Concur. Software engineer describes a position where you organize requirement reviews, code "walk-throughs" , help application programmers adhere to standards, provide optimum data structures for the software group, design and write "executive level" code to provide frames in which applications run; generally language and machine dependent....snip...
I always thought SE was more about designing large pieces of software and making sure everything worked. It's probably easier to get a general job with a CS degree but I don't know for sure.
Well what if you can't afford a school with the "best marks"? If you put it that way UF and Auburn have online CS degrees. Another options I was gonna take was completing my Associates and then transfer to an instate school.Whatever you do, don't make the two mistakes I made.
Mistake #1 is to think any school will do. You want the best marks from the best school, period. It's all about making the short list and having your shot at jobs at larger companies. With my school, I didn't have much of a chance.
Mistake #2 is thinking that it's all about a piece of paper, the qualification. It's not. It's much more about what you learned while you did that and the depth of the subjects. Hand-wavy subjects that sound good like "e-commerce" or "data warehousing" can end up being very shallow or superficial. I couldn't tell you anything that I learned in data warehousing, because it didn't have case studies and things like that. It was definitely superficial. Or worse, they only cover half of what is in the textbook. Choose the school with the academic reputation so the subjects are deep and rigorous and you beat the other guy because you know more than him.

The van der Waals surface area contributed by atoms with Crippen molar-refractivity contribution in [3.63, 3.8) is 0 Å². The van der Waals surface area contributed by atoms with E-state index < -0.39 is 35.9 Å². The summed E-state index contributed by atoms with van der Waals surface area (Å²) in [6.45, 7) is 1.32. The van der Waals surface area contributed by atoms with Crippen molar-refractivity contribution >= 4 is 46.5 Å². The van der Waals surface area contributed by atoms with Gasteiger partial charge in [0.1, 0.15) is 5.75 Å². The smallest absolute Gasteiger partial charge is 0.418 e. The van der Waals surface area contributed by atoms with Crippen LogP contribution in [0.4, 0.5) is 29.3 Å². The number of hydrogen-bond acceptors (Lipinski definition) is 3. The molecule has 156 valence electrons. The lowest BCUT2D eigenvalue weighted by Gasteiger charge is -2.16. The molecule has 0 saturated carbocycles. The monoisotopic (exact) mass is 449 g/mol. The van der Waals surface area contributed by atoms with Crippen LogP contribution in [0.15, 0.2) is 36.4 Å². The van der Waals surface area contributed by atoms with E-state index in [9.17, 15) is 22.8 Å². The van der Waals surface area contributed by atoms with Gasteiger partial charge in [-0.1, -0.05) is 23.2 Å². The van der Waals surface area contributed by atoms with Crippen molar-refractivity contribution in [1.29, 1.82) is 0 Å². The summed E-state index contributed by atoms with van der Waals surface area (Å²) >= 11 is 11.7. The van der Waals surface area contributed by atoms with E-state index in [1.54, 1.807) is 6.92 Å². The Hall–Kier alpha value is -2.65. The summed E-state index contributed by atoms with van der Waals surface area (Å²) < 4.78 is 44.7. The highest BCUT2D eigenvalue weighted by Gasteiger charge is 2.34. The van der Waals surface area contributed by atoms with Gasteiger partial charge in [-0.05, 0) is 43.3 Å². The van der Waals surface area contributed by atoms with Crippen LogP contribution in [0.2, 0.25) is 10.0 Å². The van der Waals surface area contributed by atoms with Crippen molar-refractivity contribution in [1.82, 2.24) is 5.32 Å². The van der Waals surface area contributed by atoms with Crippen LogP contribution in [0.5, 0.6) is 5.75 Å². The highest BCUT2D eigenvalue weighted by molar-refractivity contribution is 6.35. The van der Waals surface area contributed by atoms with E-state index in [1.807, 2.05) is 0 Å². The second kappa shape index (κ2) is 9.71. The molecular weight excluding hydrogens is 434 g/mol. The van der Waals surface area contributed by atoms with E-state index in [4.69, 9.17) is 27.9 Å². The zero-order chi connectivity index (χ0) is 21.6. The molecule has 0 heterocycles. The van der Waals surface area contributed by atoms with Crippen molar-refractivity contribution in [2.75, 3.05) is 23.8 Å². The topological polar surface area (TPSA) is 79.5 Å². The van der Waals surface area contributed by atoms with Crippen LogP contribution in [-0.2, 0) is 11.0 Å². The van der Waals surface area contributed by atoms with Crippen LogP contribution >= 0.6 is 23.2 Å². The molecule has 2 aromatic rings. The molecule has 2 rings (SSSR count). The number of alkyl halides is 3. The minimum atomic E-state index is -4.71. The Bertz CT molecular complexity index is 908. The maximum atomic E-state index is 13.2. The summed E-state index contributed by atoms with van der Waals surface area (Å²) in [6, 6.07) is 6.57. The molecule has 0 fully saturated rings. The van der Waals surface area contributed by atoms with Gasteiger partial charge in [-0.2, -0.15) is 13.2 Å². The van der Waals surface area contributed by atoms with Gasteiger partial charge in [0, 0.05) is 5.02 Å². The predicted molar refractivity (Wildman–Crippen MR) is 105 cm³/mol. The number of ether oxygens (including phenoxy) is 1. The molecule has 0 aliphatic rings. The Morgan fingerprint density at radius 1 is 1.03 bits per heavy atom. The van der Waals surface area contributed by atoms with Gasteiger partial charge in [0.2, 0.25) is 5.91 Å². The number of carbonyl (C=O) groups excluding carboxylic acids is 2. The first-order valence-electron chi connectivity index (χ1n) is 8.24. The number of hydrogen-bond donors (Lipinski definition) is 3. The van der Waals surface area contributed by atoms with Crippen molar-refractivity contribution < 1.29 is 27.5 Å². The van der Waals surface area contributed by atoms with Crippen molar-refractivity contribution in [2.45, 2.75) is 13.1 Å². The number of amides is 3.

Whatever you do, make sure it is an accredited degree. If it is accredited, no one will care if you got it online or in a classroom.Well what if you can't afford a school with the "best marks"? If you put it that way UF and Auburn have online CS degrees. Another options I was gonna take was completing my Associates and then transfer to an instate school.
<< Mentor Note -- post edited to remove extraneous comments >>It ties one into software though, doesn't it? Computer science covers more topics, does it not?
Yes exactly. If you end up in software, time constraints will likely dominate quality constraints. I suppose Software Engineering would say that quality documentation leads to fewer mistakes. And that is true but knowing how to analyse your code or how to pick the best algorithm can also prevent mistakes.It ain't easy to do that and in my experience very rare, I have never worked on such a project. It is expensive and difficult to implement and most regular sized projects just don't try.
If you can work to this standard then you are the expensive one.
This is only partially true.Computer engineering is all about hardware so it probably won't matter to you.